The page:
Wednesday, February 6, 2019 (10:00 am, Paris Time Zone)
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Betty CHAUMET (Irstea Bordeaux, France)
Diuron transfer and distribution mechanisms in the biofilm, linked with the toxic effects associated
In 2000, the Water Framework Directive required the return of rivers to good chemical and ecological status. In particular, it has classified 45 substances as priority for this assessment (Directive 2013/39/EU), including a large proportion of pesticides. Indeed, due to their massive use, these contaminants are now found in all compartments of the environment. In addition, given its ability to integrate contamination, biofilm is considered an excellent bioindicator for water quality assessment. It is at the base of the trophic chain in aquatic environments and is composed of microorganisms (microalgae, bacteria, fungi, etc…) embedded in a matrix of extracellular polymeric substances (EPS).
This work was focused on the analysis of mechanisms of pesticide transfer and distribution in biofilms related to toxic impacts. The study was carried out using a toxicokinetic approach whereby the bioaccumulation of diuron (a photosynthesis inhibitor herbicide) was monitored in the different compartments of the biofilm. The objective was to answer the following questions: how, where and at how fast diuron is accumulated in the biofilm and what is the toxic effect associated?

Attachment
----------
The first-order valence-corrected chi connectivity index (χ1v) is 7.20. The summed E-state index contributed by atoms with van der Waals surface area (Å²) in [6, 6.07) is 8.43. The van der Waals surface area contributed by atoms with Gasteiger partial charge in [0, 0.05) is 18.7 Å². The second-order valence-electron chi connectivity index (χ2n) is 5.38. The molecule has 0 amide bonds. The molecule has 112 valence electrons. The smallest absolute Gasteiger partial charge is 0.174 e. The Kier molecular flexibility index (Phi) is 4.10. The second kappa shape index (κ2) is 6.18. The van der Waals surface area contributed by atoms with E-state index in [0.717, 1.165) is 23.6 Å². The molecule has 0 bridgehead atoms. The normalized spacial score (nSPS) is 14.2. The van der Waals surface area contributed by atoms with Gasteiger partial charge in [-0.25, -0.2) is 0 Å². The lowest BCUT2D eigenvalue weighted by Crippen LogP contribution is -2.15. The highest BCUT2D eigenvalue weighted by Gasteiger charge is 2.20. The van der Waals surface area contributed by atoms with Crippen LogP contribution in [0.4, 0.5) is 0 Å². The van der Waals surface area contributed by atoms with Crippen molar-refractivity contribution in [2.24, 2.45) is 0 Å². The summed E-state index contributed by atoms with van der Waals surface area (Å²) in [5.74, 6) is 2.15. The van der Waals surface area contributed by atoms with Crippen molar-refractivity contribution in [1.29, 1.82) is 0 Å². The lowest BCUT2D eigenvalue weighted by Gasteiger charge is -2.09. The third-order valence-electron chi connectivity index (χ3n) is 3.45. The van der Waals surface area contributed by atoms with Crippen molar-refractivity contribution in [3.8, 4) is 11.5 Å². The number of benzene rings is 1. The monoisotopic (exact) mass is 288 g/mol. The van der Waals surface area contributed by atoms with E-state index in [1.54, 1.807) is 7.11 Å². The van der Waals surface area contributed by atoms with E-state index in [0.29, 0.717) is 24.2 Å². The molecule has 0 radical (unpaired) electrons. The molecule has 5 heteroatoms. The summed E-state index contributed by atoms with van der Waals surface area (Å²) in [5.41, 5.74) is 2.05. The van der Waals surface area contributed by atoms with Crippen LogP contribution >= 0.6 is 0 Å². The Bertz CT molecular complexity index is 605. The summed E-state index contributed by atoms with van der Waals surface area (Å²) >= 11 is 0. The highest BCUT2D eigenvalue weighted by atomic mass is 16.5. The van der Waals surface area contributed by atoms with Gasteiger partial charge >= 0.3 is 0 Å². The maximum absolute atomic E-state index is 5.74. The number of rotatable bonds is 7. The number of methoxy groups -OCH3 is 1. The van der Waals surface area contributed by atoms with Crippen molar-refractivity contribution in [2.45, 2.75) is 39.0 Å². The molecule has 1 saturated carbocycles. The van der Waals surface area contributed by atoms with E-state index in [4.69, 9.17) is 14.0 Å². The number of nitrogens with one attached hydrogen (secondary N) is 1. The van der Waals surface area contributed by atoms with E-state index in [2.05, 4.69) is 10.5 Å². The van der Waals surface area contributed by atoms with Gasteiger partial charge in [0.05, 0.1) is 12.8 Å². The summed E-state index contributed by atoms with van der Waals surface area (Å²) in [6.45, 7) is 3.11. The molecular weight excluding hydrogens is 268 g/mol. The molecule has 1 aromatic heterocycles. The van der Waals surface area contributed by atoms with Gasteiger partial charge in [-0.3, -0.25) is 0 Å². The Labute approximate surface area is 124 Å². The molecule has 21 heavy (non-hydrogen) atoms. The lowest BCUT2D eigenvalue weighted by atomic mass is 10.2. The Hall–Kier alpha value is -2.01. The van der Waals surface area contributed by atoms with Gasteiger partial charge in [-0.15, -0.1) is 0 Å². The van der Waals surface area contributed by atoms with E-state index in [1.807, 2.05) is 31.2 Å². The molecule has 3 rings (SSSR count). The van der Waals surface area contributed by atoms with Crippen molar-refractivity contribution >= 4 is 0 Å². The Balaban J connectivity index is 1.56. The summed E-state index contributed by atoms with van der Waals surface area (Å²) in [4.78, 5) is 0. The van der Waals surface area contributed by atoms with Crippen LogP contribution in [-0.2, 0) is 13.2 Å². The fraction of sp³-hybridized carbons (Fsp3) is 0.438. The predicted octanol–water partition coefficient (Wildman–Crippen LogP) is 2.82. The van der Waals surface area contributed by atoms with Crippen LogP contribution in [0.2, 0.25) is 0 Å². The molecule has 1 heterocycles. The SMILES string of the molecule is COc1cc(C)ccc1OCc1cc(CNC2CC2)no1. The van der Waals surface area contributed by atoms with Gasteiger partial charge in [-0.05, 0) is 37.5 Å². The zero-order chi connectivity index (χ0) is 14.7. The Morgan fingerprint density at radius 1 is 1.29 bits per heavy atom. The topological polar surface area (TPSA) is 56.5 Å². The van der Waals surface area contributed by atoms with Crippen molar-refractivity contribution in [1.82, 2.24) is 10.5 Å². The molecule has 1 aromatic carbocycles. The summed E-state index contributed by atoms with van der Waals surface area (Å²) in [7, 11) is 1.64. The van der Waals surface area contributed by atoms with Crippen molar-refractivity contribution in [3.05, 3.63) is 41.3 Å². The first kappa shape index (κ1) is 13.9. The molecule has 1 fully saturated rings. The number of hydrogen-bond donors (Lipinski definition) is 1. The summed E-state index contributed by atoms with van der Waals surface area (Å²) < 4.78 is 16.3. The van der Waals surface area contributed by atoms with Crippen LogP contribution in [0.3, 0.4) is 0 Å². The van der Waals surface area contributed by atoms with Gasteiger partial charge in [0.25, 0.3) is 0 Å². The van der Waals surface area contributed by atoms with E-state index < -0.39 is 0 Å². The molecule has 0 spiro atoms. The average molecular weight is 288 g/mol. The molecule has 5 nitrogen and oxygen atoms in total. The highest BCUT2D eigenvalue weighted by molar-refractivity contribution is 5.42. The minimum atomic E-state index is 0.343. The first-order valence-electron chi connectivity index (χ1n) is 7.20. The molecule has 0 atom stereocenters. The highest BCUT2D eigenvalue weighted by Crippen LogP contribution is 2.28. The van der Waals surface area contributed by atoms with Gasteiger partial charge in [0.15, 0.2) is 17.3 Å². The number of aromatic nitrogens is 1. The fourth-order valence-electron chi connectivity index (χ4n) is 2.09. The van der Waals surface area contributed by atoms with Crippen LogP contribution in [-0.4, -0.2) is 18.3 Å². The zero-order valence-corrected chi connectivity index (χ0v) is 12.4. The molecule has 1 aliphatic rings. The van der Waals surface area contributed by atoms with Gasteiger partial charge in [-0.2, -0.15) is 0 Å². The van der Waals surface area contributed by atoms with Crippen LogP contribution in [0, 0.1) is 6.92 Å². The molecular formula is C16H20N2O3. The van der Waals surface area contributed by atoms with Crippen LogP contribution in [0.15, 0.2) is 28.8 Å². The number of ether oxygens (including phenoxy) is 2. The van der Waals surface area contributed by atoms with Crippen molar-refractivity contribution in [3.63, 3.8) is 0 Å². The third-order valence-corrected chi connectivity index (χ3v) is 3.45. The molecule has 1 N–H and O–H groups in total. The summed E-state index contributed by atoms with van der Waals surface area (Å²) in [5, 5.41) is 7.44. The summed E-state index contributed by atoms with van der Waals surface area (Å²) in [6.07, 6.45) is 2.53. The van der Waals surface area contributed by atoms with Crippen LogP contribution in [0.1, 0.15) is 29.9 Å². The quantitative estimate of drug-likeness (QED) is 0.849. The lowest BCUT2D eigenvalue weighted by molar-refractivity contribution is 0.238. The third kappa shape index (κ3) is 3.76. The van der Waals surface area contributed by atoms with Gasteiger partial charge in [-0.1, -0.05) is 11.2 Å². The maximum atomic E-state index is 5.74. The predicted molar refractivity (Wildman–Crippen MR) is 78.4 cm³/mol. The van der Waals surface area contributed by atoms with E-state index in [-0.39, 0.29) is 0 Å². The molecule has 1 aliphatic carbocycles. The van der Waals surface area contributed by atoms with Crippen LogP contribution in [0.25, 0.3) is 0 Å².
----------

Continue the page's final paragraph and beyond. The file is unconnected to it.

To understand the bioaccumulation mechanisms, two experiments were carried out. The first was to measure the influence of the flow velocity on diuron bioaccumulation (its distribution) in the biofilm and its toxic effect. The second focused on sorption mechanisms of diuron in biofilm through exposure to a diuron concentration gradient. These two experiments were carried out in channels in a thermo-regulated room.
This work has made it possible to highlight a very rapid bioaccumulation of diuron, according to a first-order kinetics. It has also been shown that along a gradient of concentration, diuron bioaccumulation in the biofilm was not linear. This fact was established through the coupling of toxicokinetic and toxicodynamic (TK-TD) approaches. Indeed, the combination of these two approaches established that different mechanisms were taking place during accumulation, such as continuous absorption by the cells and adsorption to the EPS matrix. In addition, the TK-TD approach has allowed the development of a prediction model that links the diuron concentration in the environment to the associated toxic effect from the diuron concentration in the biofilm.